Colombo beggars: Out of frying pan, into fire


What awaits them with the SAARC Summit is relocation to far away Hambantota with insanitary conditions and unhygienic food!

By Aisha Edris
While Colombo is being prepared, at a cost of billions of rupees, to host the 15th South Asian Association for Regional Cooperation (SAARC) Summit, concerns have been expressed as to what would happen to the beggar community languishing in the city.

The beggars in the city, who are described as a ‘sore eye,’ now plead with the government to give a solution for the misery they are facing. They request for a permanent home for them to live in peace.
With the SAARC Summit around the corner, the beggars are now certain they would be packed and sent elsewhere, until the Summit is over. Their future is bleak. They question as to what SAARC could offer them. All what they know is that they would be soon relocated elsewhere, against their wish by the authorities.

Speculations are rife that beggars would be relocated to the rehabilitation camp at Ridigama, in the Hambantota District until the SAARC Summit is over.
In the past too, during the time when international conferences were held in Colombo, the beggars were bundled up and driven out of Colombo.

This action, though condemned by the human rights activists and social workers, was later justified by the government.
To the government, the beggars in the city are an ‘insult,’ especially when tens and thousands of foreign dignitaries were expected to participate in a mega conference.

But to the poor beggars, this was a huge question regarding their life.
Beggars of the Colombo city are facing many hardships and are battling to survive another day with the soaring cost of living.
The Nation spoke to these beggars who were dreaming to live in a home, be privileged to live a life of dignity, like the rest of the citizens of the country. But those dreams have been shattered as the authorities have continued to ignore their grievances.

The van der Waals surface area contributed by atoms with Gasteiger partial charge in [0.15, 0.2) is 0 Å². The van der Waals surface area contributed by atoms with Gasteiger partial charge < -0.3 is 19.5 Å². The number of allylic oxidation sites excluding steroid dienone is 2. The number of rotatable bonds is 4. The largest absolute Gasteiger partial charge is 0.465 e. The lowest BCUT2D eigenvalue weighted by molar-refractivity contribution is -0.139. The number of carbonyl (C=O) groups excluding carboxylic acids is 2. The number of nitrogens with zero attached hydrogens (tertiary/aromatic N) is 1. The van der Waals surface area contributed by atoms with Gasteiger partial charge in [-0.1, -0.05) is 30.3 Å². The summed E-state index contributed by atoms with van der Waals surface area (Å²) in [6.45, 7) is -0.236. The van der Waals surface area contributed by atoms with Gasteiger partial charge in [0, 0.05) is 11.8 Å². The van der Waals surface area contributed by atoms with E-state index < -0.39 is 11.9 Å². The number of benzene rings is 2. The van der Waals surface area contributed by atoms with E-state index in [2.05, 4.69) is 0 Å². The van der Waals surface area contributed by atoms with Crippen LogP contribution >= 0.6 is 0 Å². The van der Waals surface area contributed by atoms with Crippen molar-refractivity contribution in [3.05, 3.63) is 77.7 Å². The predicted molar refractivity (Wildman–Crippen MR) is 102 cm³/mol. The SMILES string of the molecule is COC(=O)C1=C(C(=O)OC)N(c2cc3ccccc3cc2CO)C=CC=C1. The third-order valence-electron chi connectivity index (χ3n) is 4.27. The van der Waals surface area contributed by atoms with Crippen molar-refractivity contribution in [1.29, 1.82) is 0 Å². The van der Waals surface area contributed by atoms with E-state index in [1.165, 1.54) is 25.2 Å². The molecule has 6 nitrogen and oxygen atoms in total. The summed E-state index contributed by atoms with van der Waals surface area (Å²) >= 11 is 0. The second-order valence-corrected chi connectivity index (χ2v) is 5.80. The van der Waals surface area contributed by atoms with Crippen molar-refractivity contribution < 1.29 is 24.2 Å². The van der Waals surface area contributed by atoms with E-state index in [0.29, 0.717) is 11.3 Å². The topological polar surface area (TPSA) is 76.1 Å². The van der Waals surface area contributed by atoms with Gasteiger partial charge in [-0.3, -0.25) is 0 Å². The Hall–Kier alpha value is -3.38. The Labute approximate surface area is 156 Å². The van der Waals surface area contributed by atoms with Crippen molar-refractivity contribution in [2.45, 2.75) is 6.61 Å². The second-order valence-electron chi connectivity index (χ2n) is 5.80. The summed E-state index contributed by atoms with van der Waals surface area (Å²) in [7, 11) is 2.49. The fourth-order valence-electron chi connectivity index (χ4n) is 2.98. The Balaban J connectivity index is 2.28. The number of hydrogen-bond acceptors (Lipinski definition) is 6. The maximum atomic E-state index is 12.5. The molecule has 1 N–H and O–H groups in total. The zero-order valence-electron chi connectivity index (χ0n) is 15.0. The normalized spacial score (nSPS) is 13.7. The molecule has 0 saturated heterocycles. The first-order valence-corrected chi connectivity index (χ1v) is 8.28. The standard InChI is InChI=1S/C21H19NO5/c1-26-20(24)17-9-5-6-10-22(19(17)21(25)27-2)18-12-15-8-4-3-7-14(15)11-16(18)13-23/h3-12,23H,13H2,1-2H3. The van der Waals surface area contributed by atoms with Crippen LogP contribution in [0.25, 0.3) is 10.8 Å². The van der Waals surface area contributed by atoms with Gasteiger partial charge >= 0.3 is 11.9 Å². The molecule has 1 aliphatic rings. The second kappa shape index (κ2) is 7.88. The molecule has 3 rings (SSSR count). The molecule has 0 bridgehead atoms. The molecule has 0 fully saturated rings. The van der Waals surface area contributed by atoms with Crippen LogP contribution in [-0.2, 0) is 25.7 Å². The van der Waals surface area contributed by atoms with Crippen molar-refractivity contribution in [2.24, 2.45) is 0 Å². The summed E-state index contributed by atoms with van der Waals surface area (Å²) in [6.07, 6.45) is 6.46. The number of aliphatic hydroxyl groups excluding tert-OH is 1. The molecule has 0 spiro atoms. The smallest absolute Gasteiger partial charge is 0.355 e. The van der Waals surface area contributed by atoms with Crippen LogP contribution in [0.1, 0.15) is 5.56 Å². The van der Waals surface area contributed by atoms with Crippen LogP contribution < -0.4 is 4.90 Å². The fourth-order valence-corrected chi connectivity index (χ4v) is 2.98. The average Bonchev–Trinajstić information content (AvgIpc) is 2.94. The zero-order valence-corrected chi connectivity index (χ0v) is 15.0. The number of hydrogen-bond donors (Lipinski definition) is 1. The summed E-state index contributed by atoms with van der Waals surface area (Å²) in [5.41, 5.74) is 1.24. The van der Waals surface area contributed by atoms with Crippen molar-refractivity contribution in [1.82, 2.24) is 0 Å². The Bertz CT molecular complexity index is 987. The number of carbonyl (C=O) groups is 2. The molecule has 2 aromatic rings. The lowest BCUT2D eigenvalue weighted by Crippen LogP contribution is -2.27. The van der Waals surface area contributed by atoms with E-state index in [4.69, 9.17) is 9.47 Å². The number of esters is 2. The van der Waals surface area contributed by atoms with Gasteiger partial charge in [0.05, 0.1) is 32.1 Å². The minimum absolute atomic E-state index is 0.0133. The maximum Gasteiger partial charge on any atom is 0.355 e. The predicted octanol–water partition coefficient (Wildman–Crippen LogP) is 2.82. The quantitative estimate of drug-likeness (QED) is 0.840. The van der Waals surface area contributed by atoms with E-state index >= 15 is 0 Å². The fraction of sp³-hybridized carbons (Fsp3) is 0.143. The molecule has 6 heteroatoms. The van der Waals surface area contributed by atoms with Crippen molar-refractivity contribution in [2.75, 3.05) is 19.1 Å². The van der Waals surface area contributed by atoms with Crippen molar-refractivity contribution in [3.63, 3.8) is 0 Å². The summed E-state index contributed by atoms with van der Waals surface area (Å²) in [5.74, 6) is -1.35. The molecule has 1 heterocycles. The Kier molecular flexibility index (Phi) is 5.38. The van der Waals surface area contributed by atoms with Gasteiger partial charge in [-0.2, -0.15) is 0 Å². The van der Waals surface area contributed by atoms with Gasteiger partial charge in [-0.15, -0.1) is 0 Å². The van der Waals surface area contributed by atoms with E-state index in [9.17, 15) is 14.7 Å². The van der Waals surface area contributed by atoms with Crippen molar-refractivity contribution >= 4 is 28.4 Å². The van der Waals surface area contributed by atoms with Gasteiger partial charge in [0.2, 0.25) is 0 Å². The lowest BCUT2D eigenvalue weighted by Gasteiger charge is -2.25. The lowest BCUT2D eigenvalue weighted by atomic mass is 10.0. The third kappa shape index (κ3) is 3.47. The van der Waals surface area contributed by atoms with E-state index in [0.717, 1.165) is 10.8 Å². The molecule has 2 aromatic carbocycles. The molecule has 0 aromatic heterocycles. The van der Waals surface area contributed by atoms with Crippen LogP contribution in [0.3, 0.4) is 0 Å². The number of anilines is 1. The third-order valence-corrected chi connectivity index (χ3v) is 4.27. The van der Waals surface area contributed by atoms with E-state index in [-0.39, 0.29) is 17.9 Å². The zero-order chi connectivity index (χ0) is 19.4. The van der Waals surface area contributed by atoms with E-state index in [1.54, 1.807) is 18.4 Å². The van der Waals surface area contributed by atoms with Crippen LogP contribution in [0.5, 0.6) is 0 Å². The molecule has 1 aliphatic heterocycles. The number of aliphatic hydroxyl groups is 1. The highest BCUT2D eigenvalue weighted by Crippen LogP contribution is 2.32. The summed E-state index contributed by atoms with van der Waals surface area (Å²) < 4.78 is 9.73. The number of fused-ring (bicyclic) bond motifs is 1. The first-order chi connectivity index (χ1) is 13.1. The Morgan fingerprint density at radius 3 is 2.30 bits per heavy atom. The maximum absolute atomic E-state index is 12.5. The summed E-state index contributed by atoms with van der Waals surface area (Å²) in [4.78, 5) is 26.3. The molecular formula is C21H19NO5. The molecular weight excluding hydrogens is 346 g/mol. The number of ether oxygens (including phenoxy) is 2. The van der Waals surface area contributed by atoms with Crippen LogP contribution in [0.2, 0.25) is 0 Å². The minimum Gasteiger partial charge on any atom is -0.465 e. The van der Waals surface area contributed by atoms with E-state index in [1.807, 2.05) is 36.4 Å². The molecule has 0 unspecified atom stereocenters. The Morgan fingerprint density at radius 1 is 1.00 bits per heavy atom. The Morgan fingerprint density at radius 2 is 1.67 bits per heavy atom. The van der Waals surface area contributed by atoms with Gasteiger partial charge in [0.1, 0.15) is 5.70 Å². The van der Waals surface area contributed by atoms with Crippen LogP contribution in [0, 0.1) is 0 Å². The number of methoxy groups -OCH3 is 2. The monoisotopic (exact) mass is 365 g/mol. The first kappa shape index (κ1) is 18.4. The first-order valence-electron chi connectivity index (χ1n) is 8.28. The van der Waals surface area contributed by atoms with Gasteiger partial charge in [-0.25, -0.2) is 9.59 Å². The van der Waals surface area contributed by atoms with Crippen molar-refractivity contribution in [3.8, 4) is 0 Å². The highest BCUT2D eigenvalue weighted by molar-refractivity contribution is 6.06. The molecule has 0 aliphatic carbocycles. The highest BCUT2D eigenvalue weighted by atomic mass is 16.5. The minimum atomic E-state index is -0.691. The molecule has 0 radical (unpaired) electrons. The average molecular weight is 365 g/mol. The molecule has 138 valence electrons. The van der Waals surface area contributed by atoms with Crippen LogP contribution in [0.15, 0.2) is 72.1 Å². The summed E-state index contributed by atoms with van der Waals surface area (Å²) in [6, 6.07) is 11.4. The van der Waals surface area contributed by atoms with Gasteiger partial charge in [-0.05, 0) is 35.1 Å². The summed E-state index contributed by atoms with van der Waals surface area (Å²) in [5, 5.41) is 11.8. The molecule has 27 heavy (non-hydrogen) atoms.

Fear looming around

Although beggars are not quite thrilled about living on the dusty and polluted streets of Colombo, bathing from public taps and sometimes in water fountains, they are more apprehensive about being camped in a far off location for an uncertain period of time, until the SAARC Summit is over.

Siripala, a beggar The Nation spoke to, who loiter near the Town Hall, said his family was once moved to a camp at Ridigama, off Hambantota, during the previous SAARC Summit that was held in Sri Lanka when Ranasinghe Premadasa was head of state.
He said hundreds of people died due to the unhealthy conditions prevailed in the camp and surrounding.
Many beggars who supported Siripala’s comments further said the conditions in the camp were nightmarish.
Some of the beggars The Nation met with had spent a considerable number of days at that camp in 1991 and they recalled their personal experience in horror.

“In the 90’s we were moved to a camp at Ridigama because of the SAARC Summit and we saw many people dying due to diarrhoea since we received unhygienic food from the then government,” Siripala alleged.
“I think it’s worse than a prison. We did not have freedom to move around since there were security officers all around the place,” he said.

Siripala was worried that if the government relocated them to another place, they would have to live as prisoners.
“We might have to live as prisoners if we are to be relocated to Ridigama. But if the government is willing to house us with shelters which have proper facilities, we are ready to leave these streets,” he said.

Meanwhile, Chandralatha, another beggar said that they do not wish to live the rest of their lives in hell. “Living at Ridigama was almost like living in hell. We did not have proper sanitary facility. Neither did we receive hygienic food. Due to this, most of us suffered from diarrhoea. We were not able to receive medical attention during our six months stay,” she said.

Pleading for a solution